And then I was in the Citadel beam, being pulled up, and I found myself in a room full of corpses. Ashley, Ashley, are you in here? God, I hope not. Where are you?

I stumbled through this unfamiliar part of the Citadel and found the controls to open the docking arms, which would allow the Crucible to connect: our last, best hope to destroy the Reapers. Admiral Anderson was there, and the Illusive Man too, clearly indoctrinated. Shortly, he was dead.

I remember slumping down next to Anderson. We were both mortally wounded, two career soldiers who knew their times had come. I felt for Anderson, my loyal friend from the beginning, but really I just kept hoping for Ashley to burst into the room, alive and bringing hope. She didn't. For all I knew, she'd been incinerated by the Reaper.

At least we'd gotten to say goodbye.

Things got pretty surreal after that, but in the end I was faced with a monumental choice: take control of the Reapers, as the Illusive Man would have; fire the Crucible and destroy the Reapers, as we originally intended; or assimilate myself into the Crucible and synthesize all organic and synthetic life in the galaxy into a single form, ending the need for the Reapers' cycle altogether. In every case, my own life was forfeit.

It was supposed to be a philosophical dilemma, that much was clear. Deciding the fate of the galaxy, and all that.

But all I could think about was Ashley.

Take control of the Reapers? Then I'd become what the Illusive Man had been. It might've saved Ashley, but she'd be devastated by that choice: it'd be easier for her if I died, than for me to become… that.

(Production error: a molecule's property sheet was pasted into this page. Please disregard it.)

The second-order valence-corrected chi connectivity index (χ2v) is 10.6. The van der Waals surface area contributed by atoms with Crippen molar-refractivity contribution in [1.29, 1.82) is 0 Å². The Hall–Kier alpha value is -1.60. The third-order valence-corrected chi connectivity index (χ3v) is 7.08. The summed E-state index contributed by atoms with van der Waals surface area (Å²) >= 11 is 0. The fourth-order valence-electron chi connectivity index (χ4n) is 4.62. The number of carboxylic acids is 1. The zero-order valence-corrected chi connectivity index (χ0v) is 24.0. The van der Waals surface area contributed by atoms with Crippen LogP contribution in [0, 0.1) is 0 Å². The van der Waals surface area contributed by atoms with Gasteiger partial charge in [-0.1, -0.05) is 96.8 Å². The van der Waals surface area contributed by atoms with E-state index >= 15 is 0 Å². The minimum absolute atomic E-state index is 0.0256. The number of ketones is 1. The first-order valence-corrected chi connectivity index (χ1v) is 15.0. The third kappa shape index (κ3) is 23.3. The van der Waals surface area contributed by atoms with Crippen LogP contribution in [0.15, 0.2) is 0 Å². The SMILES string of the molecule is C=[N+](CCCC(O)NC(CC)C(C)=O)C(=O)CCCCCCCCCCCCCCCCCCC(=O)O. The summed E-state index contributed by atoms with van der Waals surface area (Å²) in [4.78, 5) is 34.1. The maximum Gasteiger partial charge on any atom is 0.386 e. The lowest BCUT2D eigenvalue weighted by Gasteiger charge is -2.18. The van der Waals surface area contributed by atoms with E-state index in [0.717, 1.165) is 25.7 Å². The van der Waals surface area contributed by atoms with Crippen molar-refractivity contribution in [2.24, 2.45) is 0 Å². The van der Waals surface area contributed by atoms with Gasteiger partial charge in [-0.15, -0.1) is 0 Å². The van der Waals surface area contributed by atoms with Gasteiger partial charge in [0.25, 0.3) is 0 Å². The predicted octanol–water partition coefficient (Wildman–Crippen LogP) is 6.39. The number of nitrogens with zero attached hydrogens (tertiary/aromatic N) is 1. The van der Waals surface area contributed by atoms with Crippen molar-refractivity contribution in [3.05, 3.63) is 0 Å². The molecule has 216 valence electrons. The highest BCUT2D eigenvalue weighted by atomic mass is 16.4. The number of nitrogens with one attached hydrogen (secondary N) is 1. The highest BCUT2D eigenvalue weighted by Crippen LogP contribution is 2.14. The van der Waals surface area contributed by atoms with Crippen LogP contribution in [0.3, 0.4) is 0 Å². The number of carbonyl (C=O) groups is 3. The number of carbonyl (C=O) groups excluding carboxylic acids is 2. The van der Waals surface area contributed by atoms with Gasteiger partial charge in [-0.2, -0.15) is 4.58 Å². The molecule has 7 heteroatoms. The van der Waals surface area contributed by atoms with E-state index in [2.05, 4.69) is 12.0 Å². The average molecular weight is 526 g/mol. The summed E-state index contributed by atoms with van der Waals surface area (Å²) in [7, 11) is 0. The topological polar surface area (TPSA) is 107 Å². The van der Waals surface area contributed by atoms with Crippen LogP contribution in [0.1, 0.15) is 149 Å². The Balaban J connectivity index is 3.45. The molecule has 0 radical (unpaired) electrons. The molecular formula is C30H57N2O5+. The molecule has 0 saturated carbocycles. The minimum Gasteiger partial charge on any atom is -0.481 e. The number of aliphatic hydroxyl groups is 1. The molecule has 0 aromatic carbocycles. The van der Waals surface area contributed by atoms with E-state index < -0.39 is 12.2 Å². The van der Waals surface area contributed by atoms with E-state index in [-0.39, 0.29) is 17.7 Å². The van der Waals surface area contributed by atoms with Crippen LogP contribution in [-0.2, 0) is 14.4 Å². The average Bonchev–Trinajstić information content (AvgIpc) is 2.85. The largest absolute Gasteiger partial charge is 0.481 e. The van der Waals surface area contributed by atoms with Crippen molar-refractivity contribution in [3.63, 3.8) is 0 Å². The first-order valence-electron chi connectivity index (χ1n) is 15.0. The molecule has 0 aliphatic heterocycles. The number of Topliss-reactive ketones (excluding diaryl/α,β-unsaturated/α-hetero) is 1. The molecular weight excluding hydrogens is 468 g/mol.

Synthesize all life in the galaxy? It would end the war, but the Ashley I know and love would cease to exist. Not much salvation, there.

So I fired the Crucible, destroyed the Reapers, and died hoping that Ashley would be safe. My last thought: I've made her lose me twice.

At no point in making this decision did I give the slightest shit about the rest of humanity, about the Turians or the Asari, the Quarians, the Krogan, or any of the other races. I had united the entire galaxy behind me, and in the end, all that mattered was a Gunnery Chief I met on Eden Prime.


To be clear: I'm not actually in love with a video game character. But Mass Effect is a role-playing game, and I'm the sort of gamer who takes the "role-playing" seriously. Throughout this trilogy I lived the saga of Commander Shepard, and Ashley Williams was a powerful part of that saga.

I wrote this narrative to illustrate a point: Mass Effect made me care about a character so much that I made the most important, most final decision of the entire trilogy based on what I thought would make her happy. The choices on the Crucible are all brutal, to be sure. There was no clear "right" answer, if you were thinking in terms of saving the galaxy. But thinking in terms of saving Ashley? That choice couldn't have been clearer.

I have never in my history of gaming experienced so profound a realization as this: Mass Effect, for me at least, created empathy. Real, true empathy. I can't think of a single other video game that's done that.

There are people who say that games and stories are fundamentally opposed. Ashley only meant anything to me because of the choices I made: this kind of empathy could not have been done in a non-interactive medium. I finished the Mass Effect trilogy my way, and I'm still thinking about Ashley, and it's not just because of the story: it's also because of the game, because I had the opportunity to choose to make a selfless decision for the good of someone I cared about.

And I say that's proof-positive that games and stories can be a match made in heaven.